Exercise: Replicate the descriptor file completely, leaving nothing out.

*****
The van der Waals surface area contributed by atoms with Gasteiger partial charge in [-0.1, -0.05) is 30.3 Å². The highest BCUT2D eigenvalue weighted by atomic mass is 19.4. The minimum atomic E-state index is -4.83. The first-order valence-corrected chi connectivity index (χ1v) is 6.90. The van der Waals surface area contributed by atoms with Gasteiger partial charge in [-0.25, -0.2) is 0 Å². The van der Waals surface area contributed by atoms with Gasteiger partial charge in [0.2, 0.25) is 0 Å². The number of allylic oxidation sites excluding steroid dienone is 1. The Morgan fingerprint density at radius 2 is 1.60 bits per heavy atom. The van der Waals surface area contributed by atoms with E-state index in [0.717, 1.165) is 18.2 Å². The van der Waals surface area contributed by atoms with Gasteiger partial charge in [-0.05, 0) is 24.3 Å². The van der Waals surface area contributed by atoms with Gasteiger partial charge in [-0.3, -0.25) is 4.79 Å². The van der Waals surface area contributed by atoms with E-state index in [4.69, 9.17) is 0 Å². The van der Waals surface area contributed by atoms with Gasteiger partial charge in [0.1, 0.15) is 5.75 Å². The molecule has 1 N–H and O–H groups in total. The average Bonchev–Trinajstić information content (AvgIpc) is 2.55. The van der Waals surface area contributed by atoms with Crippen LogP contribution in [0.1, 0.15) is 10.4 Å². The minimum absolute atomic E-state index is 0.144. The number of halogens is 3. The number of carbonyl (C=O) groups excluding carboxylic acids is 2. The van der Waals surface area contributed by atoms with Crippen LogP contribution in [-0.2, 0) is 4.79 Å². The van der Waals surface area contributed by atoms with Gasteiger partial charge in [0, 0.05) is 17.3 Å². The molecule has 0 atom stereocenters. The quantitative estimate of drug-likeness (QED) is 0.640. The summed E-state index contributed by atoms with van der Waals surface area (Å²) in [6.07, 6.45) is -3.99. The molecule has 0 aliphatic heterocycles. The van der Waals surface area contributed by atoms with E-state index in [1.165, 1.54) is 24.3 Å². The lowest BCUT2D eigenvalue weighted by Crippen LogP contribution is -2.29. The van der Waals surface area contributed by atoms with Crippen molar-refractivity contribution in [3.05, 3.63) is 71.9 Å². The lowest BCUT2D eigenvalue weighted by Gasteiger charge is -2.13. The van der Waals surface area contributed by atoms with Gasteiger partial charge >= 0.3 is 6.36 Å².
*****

The van der Waals surface area contributed by atoms with Gasteiger partial charge in [-0.1, -0.05) is 30.3 Å². The highest BCUT2D eigenvalue weighted by atomic mass is 19.4. The minimum atomic E-state index is -4.83. The first-order valence-corrected chi connectivity index (χ1v) is 6.90. The van der Waals surface area contributed by atoms with Gasteiger partial charge in [-0.25, -0.2) is 0 Å². The van der Waals surface area contributed by atoms with Gasteiger partial charge in [0.2, 0.25) is 0 Å². The number of allylic oxidation sites excluding steroid dienone is 1. The Morgan fingerprint density at radius 2 is 1.60 bits per heavy atom. The van der Waals surface area contributed by atoms with E-state index in [0.717, 1.165) is 18.2 Å². The van der Waals surface area contributed by atoms with Gasteiger partial charge in [-0.05, 0) is 24.3 Å². The van der Waals surface area contributed by atoms with Gasteiger partial charge in [-0.3, -0.25) is 4.79 Å². The van der Waals surface area contributed by atoms with E-state index in [4.69, 9.17) is 0 Å². The van der Waals surface area contributed by atoms with Gasteiger partial charge in [0.1, 0.15) is 5.75 Å². The molecule has 1 N–H and O–H groups in total. The average Bonchev–Trinajstić information content (AvgIpc) is 2.55. The van der Waals surface area contributed by atoms with Crippen LogP contribution in [0.1, 0.15) is 10.4 Å². The minimum absolute atomic E-state index is 0.144. The number of halogens is 3. The number of carbonyl (C=O) groups excluding carboxylic acids is 2. The van der Waals surface area contributed by atoms with Crippen LogP contribution in [-0.2, 0) is 4.79 Å². The van der Waals surface area contributed by atoms with Gasteiger partial charge in [0, 0.05) is 17.3 Å². The molecule has 0 atom stereocenters. The quantitative estimate of drug-likeness (QED) is 0.640. The summed E-state index contributed by atoms with van der Waals surface area (Å²) in [6.07, 6.45) is -3.99. The molecule has 0 aliphatic heterocycles. The van der Waals surface area contributed by atoms with E-state index in [1.165, 1.54) is 24.3 Å². The lowest BCUT2D eigenvalue weighted by Crippen LogP contribution is -2.29. The van der Waals surface area contributed by atoms with Crippen molar-refractivity contribution in [3.05, 3.63) is 71.9 Å². The lowest BCUT2D eigenvalue weighted by Gasteiger charge is -2.13. The van der Waals surface area contributed by atoms with Gasteiger partial charge >= 0.3 is 6.36 Å².